HAJIME TAMAI, M.D.; TETSUYA NAKAGAWA, M.D.; OSAMU FUKINO, M.D.; NORIYUKI OHSAKO, M.D.; RISHUN SHINZATO, M.D.; HIROYUKI SUEMATSU, M.D.; KANJI KUMA, M.D.; FUMIO MATSUZUKA, M.D.; SHIGENOBU NAGATAKI, M.D.
The present study was undertaken to investigate whether there is a rational basis for the usual long periods of thionamide therapy in patients with hyperthyroid Graves' disease. Eighty untreated patients were given the minimum dose of thionamide drug needed to maintain serum thyroxine, triiodothyronine, and thyrotropin (TSH) concentrations within their normal ranges. Thyrotropin-releasing hormone (TRH) tests were done at 6 monthly intervals for 2 years. Among patients who had positive responses of TSH to TRH, approximately 10 patients every 6 months were asked to stop thionamide therapy and were followed up for at least 1 year after discontinuation of drugs. In the groups treated for 6, 12, 18, and 24 months, relapses occurred in nine of 13, five of nine, three of 12, and two of 11 patients, respectively. Values for thyroid function tests before and at the end of treatment were not different among these four groups of patients. The overall remission rates were not ascertained. However, a minimum of 1 year's treatment is recommended, at least in Japan.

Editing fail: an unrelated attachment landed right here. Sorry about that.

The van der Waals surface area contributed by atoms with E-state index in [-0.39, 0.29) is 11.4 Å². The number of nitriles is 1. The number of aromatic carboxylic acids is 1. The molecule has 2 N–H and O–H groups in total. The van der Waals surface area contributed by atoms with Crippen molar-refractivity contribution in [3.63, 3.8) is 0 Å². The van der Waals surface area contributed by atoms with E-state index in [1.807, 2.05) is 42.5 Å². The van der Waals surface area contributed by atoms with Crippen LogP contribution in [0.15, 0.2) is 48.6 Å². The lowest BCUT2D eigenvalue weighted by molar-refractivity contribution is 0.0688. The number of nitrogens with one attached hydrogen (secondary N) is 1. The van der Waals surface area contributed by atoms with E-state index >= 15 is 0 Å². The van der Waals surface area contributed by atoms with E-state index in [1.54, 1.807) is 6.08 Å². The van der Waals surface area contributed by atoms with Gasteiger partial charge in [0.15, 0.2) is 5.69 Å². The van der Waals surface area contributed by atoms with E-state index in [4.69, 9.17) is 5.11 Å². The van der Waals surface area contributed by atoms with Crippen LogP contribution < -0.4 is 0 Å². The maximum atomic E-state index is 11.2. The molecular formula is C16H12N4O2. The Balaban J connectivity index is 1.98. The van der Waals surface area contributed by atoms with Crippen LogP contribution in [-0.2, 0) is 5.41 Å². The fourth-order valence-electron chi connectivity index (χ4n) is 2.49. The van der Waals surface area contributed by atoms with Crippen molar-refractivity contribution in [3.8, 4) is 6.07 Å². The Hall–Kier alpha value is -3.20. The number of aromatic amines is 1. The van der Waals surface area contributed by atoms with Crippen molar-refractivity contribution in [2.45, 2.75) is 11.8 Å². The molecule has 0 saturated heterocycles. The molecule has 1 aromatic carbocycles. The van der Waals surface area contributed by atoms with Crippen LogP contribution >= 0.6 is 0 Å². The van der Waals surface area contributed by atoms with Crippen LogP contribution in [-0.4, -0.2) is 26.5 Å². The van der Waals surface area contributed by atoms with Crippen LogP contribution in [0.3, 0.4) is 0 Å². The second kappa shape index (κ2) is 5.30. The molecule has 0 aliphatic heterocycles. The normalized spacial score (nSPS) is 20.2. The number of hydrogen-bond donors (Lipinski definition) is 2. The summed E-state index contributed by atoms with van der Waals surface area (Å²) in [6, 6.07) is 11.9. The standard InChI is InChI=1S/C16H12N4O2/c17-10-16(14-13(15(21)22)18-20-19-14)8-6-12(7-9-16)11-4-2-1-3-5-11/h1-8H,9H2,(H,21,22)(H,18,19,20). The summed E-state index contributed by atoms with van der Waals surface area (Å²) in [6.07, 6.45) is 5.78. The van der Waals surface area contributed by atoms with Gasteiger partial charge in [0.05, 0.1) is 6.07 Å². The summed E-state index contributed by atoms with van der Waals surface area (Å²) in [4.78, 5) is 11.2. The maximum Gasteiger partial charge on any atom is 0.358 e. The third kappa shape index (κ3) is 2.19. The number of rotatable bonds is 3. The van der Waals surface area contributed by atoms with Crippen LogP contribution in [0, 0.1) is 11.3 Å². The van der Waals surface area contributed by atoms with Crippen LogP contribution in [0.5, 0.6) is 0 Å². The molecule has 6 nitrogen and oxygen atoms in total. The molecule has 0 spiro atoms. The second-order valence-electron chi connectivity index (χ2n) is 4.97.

TAMAI H, NAKAGAWA T, FUKINO O, et al. Thionamide Therapy in Graves' Disease: Relation of Relapse Rate to Duration of Therapy. Ann Intern Med. 1980;92:488–490. doi: https://doi.org/10.7326/0003-4819-92-4-488
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Published: Ann Intern Med. 1980;92(4):488-490.
Endocrine and Metabolism, Thyroid Disorders.
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